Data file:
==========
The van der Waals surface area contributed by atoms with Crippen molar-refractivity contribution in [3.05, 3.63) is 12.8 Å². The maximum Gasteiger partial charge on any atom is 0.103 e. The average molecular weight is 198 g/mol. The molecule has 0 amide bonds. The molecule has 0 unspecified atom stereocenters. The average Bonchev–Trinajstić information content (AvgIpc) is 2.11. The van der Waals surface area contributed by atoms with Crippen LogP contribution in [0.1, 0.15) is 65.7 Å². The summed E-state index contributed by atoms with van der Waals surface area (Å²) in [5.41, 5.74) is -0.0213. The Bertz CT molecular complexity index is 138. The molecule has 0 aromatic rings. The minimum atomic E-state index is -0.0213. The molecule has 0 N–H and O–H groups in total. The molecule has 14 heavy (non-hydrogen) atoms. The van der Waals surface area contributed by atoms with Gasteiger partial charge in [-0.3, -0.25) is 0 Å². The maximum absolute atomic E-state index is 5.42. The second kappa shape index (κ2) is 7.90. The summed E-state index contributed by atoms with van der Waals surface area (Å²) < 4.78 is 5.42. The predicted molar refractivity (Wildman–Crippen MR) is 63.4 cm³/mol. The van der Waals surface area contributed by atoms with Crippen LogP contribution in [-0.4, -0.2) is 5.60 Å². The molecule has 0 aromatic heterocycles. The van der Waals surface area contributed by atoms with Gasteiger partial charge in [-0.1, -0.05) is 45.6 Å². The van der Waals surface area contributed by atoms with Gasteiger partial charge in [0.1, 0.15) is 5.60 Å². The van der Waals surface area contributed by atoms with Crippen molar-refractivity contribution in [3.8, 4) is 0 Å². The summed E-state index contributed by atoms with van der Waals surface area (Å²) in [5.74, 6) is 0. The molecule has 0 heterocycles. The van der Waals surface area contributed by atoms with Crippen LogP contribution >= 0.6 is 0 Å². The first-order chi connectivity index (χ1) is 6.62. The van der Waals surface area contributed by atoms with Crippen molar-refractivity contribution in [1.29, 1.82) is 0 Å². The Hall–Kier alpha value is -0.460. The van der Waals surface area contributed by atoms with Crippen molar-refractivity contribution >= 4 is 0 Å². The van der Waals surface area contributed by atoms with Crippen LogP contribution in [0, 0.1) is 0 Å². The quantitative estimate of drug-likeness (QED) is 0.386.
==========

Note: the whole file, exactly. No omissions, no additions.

The van der Waals surface area contributed by atoms with Crippen molar-refractivity contribution in [3.05, 3.63) is 12.8 Å². The maximum Gasteiger partial charge on any atom is 0.103 e. The average molecular weight is 198 g/mol. The molecule has 0 amide bonds. The molecule has 0 unspecified atom stereocenters. The average Bonchev–Trinajstić information content (AvgIpc) is 2.11. The van der Waals surface area contributed by atoms with Crippen LogP contribution in [0.1, 0.15) is 65.7 Å². The summed E-state index contributed by atoms with van der Waals surface area (Å²) in [5.41, 5.74) is -0.0213. The Bertz CT molecular complexity index is 138. The molecule has 0 aromatic rings. The minimum atomic E-state index is -0.0213. The molecule has 0 N–H and O–H groups in total. The molecule has 14 heavy (non-hydrogen) atoms. The van der Waals surface area contributed by atoms with Gasteiger partial charge in [-0.3, -0.25) is 0 Å². The maximum absolute atomic E-state index is 5.42. The second kappa shape index (κ2) is 7.90. The summed E-state index contributed by atoms with van der Waals surface area (Å²) < 4.78 is 5.42. The predicted molar refractivity (Wildman–Crippen MR) is 63.4 cm³/mol. The van der Waals surface area contributed by atoms with Crippen LogP contribution in [-0.4, -0.2) is 5.60 Å². The molecule has 0 aromatic heterocycles. The van der Waals surface area contributed by atoms with Gasteiger partial charge in [-0.1, -0.05) is 45.6 Å². The van der Waals surface area contributed by atoms with Gasteiger partial charge in [0.1, 0.15) is 5.60 Å². The van der Waals surface area contributed by atoms with Crippen molar-refractivity contribution in [3.8, 4) is 0 Å². The summed E-state index contributed by atoms with van der Waals surface area (Å²) in [5.74, 6) is 0. The molecule has 0 heterocycles. The van der Waals surface area contributed by atoms with Crippen LogP contribution >= 0.6 is 0 Å². The first-order chi connectivity index (χ1) is 6.62. The van der Waals surface area contributed by atoms with Crippen molar-refractivity contribution in [1.29, 1.82) is 0 Å². The Hall–Kier alpha value is -0.460. The van der Waals surface area contributed by atoms with Crippen molar-refractivity contribution >= 4 is 0 Å². The van der Waals surface area contributed by atoms with Crippen LogP contribution in [0, 0.1) is 0 Å². The quantitative estimate of drug-likeness (QED) is 0.386.